Video Capsule Endoscopy (VCE) is the best diagnostic procedure to examine the gastrointestinal tract. It is used in the diagnosis and evaluation of several small bowel conditions.
Although it’s a non-invasive measure, the medical community has determined several clinical guidelines for the use of the Stratis MiroCam Video Capsule Endoscopy System.
Here are the clinical guidelines for the use of mirocam capsule endoscopy:
- Video capsule endoscopy of the small bowel is recommended for the patients who present with the clinical features associated with Crohn’s disease and negative ileocolonoscopy, as well as imaging studies.
- Video capsule endoscopy is indicated in the patients suffering from Crohn’s disease and the clinical features that are not explained by ileocolonoscopy.
- Video capsule endoscopy is suggested in the patients suffering from Crohn’s disease where the assessment of the mucosal healing of the small bowel is required.
- Video capsule endoscopy is recommended in patients with suspected small-bowel recurrence of Crohn’s disease post colectomy which is not diagnosed by ileocolonoscopy or other imaging studies.
- Video capsule endoscopy is not suggested in the patients suffering from chronic abdominal pain or diarrhea as the symptom and no other evidence of Crohn’s disease.
- Video capsule endoscopy is not suggested in the patients who have a suspecion of celiac disease.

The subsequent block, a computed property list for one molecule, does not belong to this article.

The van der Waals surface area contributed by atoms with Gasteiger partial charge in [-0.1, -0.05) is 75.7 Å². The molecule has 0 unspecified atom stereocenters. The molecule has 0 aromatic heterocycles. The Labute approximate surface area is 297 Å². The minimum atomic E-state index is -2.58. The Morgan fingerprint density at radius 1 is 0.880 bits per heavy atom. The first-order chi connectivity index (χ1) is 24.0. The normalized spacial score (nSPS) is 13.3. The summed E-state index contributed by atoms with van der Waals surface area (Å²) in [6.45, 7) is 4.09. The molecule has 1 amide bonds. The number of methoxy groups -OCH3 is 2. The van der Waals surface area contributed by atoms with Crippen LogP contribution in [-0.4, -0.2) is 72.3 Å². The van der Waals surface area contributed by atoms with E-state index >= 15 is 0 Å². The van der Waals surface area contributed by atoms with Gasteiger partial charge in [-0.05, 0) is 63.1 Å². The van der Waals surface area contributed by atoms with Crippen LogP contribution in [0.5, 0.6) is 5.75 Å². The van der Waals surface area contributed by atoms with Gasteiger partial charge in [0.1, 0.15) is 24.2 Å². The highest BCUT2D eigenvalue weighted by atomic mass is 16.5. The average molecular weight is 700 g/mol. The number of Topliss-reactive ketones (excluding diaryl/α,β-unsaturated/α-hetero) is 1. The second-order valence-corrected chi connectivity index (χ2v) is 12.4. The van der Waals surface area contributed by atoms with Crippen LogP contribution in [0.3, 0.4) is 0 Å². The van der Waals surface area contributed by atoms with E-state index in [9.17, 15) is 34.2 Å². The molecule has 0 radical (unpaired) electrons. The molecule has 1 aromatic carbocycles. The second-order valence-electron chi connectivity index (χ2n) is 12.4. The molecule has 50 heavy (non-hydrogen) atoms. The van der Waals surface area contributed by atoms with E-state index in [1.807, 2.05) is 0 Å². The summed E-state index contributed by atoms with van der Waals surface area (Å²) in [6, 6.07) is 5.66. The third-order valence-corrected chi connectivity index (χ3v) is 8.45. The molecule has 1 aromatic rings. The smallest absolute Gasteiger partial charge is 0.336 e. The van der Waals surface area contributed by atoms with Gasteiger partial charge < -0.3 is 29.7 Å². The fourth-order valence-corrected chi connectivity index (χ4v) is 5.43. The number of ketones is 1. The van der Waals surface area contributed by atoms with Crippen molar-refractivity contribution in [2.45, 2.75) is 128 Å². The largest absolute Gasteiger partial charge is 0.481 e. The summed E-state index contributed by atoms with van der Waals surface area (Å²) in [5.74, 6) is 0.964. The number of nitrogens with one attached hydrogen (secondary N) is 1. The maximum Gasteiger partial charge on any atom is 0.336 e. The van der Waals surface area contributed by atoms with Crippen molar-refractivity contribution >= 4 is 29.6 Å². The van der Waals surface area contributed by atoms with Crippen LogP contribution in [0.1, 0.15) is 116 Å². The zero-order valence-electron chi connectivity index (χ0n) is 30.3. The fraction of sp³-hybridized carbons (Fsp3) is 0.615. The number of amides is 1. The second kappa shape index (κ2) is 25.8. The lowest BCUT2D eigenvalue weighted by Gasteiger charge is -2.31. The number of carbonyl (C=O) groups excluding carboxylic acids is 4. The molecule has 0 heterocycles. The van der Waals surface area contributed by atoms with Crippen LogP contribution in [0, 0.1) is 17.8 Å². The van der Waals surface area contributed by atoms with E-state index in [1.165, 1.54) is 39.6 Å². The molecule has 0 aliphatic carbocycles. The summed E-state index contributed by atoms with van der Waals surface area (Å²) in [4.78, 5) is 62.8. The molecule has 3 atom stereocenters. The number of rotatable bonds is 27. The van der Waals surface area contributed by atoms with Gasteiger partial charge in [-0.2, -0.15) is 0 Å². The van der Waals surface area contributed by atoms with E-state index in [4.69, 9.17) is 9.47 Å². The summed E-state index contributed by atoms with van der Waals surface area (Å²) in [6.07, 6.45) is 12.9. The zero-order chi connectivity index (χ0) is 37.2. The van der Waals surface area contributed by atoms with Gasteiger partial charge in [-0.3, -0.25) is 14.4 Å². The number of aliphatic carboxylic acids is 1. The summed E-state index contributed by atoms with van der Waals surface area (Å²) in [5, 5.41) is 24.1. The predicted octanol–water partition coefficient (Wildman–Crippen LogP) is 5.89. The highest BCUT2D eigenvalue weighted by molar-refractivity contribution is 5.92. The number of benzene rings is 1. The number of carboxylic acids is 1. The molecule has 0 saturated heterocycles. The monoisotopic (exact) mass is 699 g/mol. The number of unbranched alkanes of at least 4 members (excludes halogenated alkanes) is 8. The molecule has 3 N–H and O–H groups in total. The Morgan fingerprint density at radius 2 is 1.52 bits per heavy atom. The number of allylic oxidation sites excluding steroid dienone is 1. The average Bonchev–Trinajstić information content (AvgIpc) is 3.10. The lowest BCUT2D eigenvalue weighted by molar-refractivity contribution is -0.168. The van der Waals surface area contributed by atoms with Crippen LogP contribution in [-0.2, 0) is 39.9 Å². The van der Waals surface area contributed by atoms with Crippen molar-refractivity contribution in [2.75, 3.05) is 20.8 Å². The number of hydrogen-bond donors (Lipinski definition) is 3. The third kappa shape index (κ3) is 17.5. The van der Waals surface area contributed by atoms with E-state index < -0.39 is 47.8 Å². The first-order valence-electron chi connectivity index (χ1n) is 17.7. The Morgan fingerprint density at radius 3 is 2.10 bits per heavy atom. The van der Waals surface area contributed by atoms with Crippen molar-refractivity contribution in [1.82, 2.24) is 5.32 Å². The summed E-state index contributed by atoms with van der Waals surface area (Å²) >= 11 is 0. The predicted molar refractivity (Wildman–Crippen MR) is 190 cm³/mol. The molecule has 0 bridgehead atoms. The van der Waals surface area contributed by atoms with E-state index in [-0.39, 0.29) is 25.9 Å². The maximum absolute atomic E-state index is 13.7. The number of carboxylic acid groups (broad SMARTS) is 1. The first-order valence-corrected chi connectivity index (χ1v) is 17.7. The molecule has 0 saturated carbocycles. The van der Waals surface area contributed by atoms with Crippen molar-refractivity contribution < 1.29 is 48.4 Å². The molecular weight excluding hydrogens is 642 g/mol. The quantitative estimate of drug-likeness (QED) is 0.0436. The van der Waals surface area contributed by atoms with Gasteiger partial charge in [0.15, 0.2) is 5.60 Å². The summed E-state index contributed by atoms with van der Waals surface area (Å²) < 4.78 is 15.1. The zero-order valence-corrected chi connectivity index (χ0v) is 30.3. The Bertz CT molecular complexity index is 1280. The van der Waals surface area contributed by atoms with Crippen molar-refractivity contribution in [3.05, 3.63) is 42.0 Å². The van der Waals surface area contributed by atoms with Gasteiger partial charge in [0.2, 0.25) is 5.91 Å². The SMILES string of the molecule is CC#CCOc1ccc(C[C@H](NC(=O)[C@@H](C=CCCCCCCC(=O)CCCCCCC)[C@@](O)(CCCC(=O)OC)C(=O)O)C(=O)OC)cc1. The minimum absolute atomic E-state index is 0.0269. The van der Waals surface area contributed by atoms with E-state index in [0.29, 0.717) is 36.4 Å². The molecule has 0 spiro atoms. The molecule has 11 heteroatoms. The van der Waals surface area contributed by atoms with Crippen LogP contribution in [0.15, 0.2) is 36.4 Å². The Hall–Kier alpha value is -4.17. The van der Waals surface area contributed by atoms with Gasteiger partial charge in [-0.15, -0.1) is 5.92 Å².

- Video capsule endoscopy is recommended in the cases presenting with celiac disease along with unexplained symptoms despite taking treatment, as well as appropriate medical assessments..
- Video capsule endoscopy is recommended as the following diagnostic step in the cases that present with overt gastrointestinal bleeding (excluding hematemesis) and present negative finding on colonoscopy and EGD.
- Video capsule endoscopy is recommended in the patients presenting with overt, obscure bleeding.
- VCE, endoscopy, and/or colonoscopy are recommended in the cases with prior negative capsule endoscopy that present with repeated obscure bleeding.
- Video capsule endoscopy is indicated in some selected cases where the patient is suspected of obscure gastrointestinal bleeding and unexplained mild chronic iron-deficiency anemia.
- Video capsule endoscopy is suggested as a part of ongoing surveillance in the patients presenting with polyposis syndromes who need small-bowel studies.
- Video capsule endoscopy is not recommended as the routine substitute for colonoscopy.
- Colon capsule is not recommended in the patients presenting with IBD (inflammatory bowel disease). Colonoscopy is suggested for the assessment of the extent, as well as the severity of the disease.
- In the patients who are undergoing capsule endoscopy, it is recommended that the consent process should include the disclosure of the susceptibility of a failed procedure, a missed lesion, or capsule retention.
- The use of patency capsule prior to VCE is recommended in the patients with confirmed or suspected stricture of small bowel to reduce the risk of capsule retention.
- In the patients who complain of poor gastrointestinal mobility or chronic narcotic use, it is recommended to confirm that the capsule has managed to reach the small bowel within one hour of ingestion. It is suggested to continue the study until the battery of the capsule is exhausted completely.
- Video capsule endoscopy cannot be performed in the patients who have a pacemaker.
- It is suggested to document specific components noted on each report in the patients who are undergoing VCE.
- It is suggested that video capsule endoscopy should be performed by professional endoscopists with authorized competency in cognitive and technical aspect of conducting, reporting, as well as, interpreting video capsule endoscopy examinations.